Six-nation talks on North Korea's nuclear weapons programs resumed Wednesday with a strong note of optimism about a process of disarming the defiant communist country.
Many analysts and officials in Seoul expected more tangible progress to be made at this week's multilateral nuclear talks, describing the recent shutdown of the North's main nuclear reactor as a clear sign that Pyongyang is moving toward ending the years-long nuclear standoff, implementing a landmark disarmament deal reached in February.
Foreign Ministry officials here said the six-party nuclear negotiations opened in Beijing "in a better atmosphere than ever before."
Just ahead of the opening, South Korea's chief nuclear envoy, Chun Yung-woo, said full implementation of the Feb. 13 deal could be possible before the end of the year, noting that it largely depends on the "political will" of the North's top leadership.
U.S. chief negotiator Christopher Hill also said his country is pushing for achieving the disablement of the North's nuclear facilities within this year.
Paik Hak-soon, a North Korea expert at Seoul's private Sejong Institute, expressed an optimistic view, saying both Pyongyang and Washington seem resolved to implement the Feb. 13 accord.
"The shutdown of the Yongbyon nuclear reactor is a significant progress as it would keep the North from producing more nuclear weapons," he said. Paik and other analysts say this week's nuclear talks would be crucial to carrying out the next phase of disarmament.
In an initial disarmament step under the Feb. 13 deal, North Korea has shut down a plutonium-producing 5-megawatt graphite-moderated reactor in Yongbyon and invited back U.N. nuclear inspectors, timed with the arrival of the first shipment of 50,000 tons of heavy oil promised in compensation for the reactor closure.
Seoul has so far shipped 13,700 tons of fuel oil. Seoul officials say total shipment of 50,000 tons would be completed early next month.
The six nations, which include China, Japan and Russia, have also created five working groups to handle specific issues, such as U.S.-North Korea relations, Japan-North Korea ties, peace and security in Northeast Asia, denuclearization and North Korean energy needs.
Under the second phase of the aid-for-disarmament deal, the North should declare and permanently disable all its nuclear weapons programs in exchange for an additional 950,000 tons of heavy fuel oil or equivalent. In addition to the 5-megawatt reactor in Yongbyon, the North has a "radiochemical laboratory," a facility where plutonium is extracted by reprocessing spent fuel rods removed from the reactor, partially constructed 50-megawatt reactor and 200-megawatt reactor.
The second phase also calls for a gathering of foreign ministers from the six countries and a separate forum to negotiate a permanent peace regime on the Korean peninsula, which would address the North's security fears.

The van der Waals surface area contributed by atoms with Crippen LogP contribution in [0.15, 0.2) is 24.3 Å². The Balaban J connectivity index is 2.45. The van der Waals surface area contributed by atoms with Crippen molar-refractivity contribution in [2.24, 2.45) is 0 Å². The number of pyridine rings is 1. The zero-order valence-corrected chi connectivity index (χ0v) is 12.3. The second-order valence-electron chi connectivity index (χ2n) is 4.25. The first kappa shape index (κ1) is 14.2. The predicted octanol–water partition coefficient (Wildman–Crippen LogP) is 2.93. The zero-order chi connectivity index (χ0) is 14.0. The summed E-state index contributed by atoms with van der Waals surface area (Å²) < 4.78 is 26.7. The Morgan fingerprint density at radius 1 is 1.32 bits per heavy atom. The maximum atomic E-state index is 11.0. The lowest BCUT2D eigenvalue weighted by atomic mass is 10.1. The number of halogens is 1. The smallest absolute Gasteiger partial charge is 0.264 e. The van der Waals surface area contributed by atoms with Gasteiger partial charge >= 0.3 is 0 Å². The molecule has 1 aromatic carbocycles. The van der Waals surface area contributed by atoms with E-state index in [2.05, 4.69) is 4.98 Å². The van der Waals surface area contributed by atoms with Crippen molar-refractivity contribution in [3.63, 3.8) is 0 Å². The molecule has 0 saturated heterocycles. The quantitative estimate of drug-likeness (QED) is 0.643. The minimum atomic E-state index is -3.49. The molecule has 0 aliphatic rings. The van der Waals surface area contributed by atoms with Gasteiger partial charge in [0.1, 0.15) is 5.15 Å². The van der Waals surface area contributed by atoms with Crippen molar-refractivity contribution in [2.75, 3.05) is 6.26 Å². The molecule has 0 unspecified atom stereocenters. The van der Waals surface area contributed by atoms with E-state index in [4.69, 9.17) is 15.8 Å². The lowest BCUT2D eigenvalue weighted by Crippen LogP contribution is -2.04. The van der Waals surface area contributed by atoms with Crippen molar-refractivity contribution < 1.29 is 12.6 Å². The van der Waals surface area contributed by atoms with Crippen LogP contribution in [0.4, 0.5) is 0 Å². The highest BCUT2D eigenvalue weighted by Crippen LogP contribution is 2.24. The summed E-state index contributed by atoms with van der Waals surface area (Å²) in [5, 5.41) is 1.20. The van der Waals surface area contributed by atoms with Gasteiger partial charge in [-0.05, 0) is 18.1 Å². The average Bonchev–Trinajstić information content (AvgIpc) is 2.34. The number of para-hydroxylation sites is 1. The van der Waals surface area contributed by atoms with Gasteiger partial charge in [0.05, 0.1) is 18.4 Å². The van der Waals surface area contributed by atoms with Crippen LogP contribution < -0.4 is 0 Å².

Not a few analysts remain skeptical about Pyongyang's commitment to carrying through with the second-phrase obligations. They said the North was already forecast to implement the initial disarmament step because it has to shut down its aging Soviet-era reactor in return for massive energy aid.
The shutdown of the 5-megawatt reactor and other nuclear facilities would be no big loss to the North because it already has enough plutonium to make more nuclear weapons, they say. Furthermore, the country can turn the reactor back on and reprocess the spent fuel anytime.
The 5-megawatt reactor was frozen in 1994 after signing a deal with Washington in return for getting oil shipments and the promise of two nuclear reactors for generating electricity. But the North revived the reactor after the United States accused Pyongyang in late 2002 of running a secret uranium-enrichment program.
"The shutdown of the Yongbyon reactor is no more than the beginning of a long process of denuclearization," said Cheon Seong-whun, a researcher at the Seoul-based Korean Institute for National Unification. "It is uncertain that the next phase of disarmament would go smoothly," he said, warning against overly optimistic views on the nuclear standoff.
Cheon said Pyongyang's recent call for direct military talks with the United States -- excluding South Korea -- to discuss a peace settlement on the Korean peninsula indicates a rough road ahead on the North's disarmament.
The nuclear-armed North, he said, is expected to ask for mutual arms reductions that would also stipulate the reduction of the American nuclear arsenal and call for the withdrawal of U.S. troops from the South.